Saving especially for car repairs has been extremely beneficial to us. Because our car is pretty new, we only put aside $25 a month. That amount covers oil changes, state inspections (we have them, too, but they only cost $35), and last year we even used it to pay our auto tax. When we needed new tires a couple months ago, the fund came up short, but it made it so that we had to take $100 less out of our emergency fund.

    I dunno. If you can work it in, I think it might make your life a little easier to save separately for car repairs.

  5. A quick comment about shopping for tires..

    My dad and brothers started me using http://www.tirerack.com to find tires. I search the site, read about the ratings, and compare the tire brands that I could get at Sam’s Club or Firestone or another car place. This last time I bought tires I bought them from http://www.tirerack.com and they shipped them to me within about 2 days. Then I took them to a local mechanic and he charged me $15 a tire to install them. I was able to get MUCH better rated tires for the same price I would have paid at tire shop and they should last me a lot longer. Some of the benefits of looking at the ratings and reviews is that they rate them for water, and snow, and ice, and just street use, so I was able to buy the tires that would work best for where we live. I was also able to read a lot of other reviews about how long the tires lasted. The website was very helpful in helping me (a person who doesn’t know a lot about cars) be able to research and buy a good tire.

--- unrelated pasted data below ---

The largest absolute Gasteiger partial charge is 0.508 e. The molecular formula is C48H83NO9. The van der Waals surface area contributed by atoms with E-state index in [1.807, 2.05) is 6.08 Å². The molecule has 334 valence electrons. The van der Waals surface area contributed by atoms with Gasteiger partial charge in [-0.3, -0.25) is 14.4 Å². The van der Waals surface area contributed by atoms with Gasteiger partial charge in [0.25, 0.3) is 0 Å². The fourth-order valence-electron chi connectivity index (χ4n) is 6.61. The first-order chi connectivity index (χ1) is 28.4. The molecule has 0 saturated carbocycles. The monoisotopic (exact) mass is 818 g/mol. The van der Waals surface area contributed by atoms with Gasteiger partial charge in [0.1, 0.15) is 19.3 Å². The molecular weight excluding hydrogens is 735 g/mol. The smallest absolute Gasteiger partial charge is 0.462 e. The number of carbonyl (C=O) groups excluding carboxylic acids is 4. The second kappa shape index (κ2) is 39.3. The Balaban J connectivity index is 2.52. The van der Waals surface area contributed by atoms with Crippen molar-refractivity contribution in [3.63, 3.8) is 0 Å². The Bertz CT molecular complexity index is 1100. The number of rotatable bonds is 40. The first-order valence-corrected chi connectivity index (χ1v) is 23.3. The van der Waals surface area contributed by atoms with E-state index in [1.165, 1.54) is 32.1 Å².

6. Thanks for sharing how you do it, everyone!

    We don’t drive much, so we tend to just need an oil change every three months. We roll those smaller expenses into our monthly budget.

    As far as the tires go, these are the ones that were factory installed new. I guess I should call the dealership to see if there’s any sort of warranty for the tires, but I’m not sure. It would be worth checking into!

  7. I’m with a few of the other commenters – we have an Auto Maintenance line item in our budget. It’s probably low for any major major repairs, but covers any expected annual maintenance and typical parts that need be replaced.

    My husband does most of the work on our cars himself, so he estimated parts costs based on scheduled and typical repair/replacement timeframes.